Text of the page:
Trip Around the World Quilting Instructions

Written by contributing writer
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Deciding how to quilt a quilt top is often the most difficult part of making a quilt. Many traditional quilt designs also have traditional quilting methods associated with them. One such pattern is the Trip Around the World quilt top. The traditional method of quilting a Trip Around the World quilt top is relatively simple, and can be marked and quilted by a novice with ease.

Skill level:

Things you need

  • Trip Around the World quilt top
  • Mechanical pencil
  • 6-by-24-inch rotary ruler
  • Size 00 brass safety pins
  • Stretcher bars
  • Long straight pins
  • 10-inch quilting hoop
  • Quilt backing
  • Quilt batting
  • Size 10 betweens quilting needles
  • Quilting thread
  • Scissors
  • Thimble

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  1. 1

    Lay your quilt top out smooth on a table. Using your mechanical pencil and rotary ruler, mark an "X" in each pattern square. (To increase efficiency, draw lines through a series of squares aligned on the diagonal.) Repeat this process over the entire surface of the quilt in both directions.

  2. 2

    Layer and baste your quilt top, batting and backing. Attach the backing to the stretcher bars with the wrong side of the fabric facing up using the long safety pins. Lay the batting on the backing, then smooth the top over the batting. Use the brass safety pins to secure the three layers together. Remove the quilt sandwich from the stretcher bars.

  3. 3

    Loosen the wing nut on your quilting hoop, and remove the outer hoop. Slide the inner hoop under the quilt sandwich to the centre of the quilt, and lay the outer hoop on the top of the sandwich over the inner hoop and push the two hoops together. Tighten the wing nut and gently adjust the tension of the quilt sandwich in the hoop by pressing in the centre of the hoop to loosen the tension.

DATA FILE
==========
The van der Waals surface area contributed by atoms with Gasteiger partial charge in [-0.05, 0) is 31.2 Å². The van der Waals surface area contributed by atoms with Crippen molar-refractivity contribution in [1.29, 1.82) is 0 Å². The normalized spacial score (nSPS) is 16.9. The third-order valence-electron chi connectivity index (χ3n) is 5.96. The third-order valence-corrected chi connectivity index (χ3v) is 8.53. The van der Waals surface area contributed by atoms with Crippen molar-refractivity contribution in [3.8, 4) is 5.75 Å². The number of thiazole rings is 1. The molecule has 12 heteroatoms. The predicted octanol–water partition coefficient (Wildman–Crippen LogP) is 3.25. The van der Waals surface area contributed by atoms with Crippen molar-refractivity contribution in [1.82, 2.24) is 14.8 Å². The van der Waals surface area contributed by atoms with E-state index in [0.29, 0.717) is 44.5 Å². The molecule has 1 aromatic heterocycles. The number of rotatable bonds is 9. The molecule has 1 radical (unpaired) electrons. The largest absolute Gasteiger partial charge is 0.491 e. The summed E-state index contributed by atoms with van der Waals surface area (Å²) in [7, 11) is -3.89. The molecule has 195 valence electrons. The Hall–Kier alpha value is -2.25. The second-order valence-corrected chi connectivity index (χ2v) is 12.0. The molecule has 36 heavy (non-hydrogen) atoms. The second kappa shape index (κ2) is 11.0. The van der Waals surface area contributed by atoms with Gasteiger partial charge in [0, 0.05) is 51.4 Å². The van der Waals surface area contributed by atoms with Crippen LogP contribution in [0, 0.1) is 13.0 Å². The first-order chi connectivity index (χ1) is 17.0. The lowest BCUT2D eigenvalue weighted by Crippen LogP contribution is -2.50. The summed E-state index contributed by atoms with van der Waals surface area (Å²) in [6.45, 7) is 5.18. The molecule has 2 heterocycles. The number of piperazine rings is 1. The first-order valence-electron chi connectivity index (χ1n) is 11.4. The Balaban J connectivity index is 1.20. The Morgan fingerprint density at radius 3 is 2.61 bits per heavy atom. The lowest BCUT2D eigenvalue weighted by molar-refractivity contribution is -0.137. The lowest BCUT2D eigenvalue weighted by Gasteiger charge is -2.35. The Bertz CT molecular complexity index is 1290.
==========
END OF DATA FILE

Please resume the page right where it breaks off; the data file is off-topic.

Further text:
4. 4

    Thread one of your needles with an 18-inch length of quilting thread. Make a small knot in the end of the single thread, and commence quilting. Follow the marked lines, working from the interior of the quilt to the outer edges. This will allow any potential fullness to be worked out toward the edges instead of being bound up in the centre.

Tips and warnings

  • There are many ways to quilt this and any other design. This is just the traditional and most expeditious method. Any design may be used, but it is important to keep the quilting uniform over the surface and to penetrate all three layers with each stitch.

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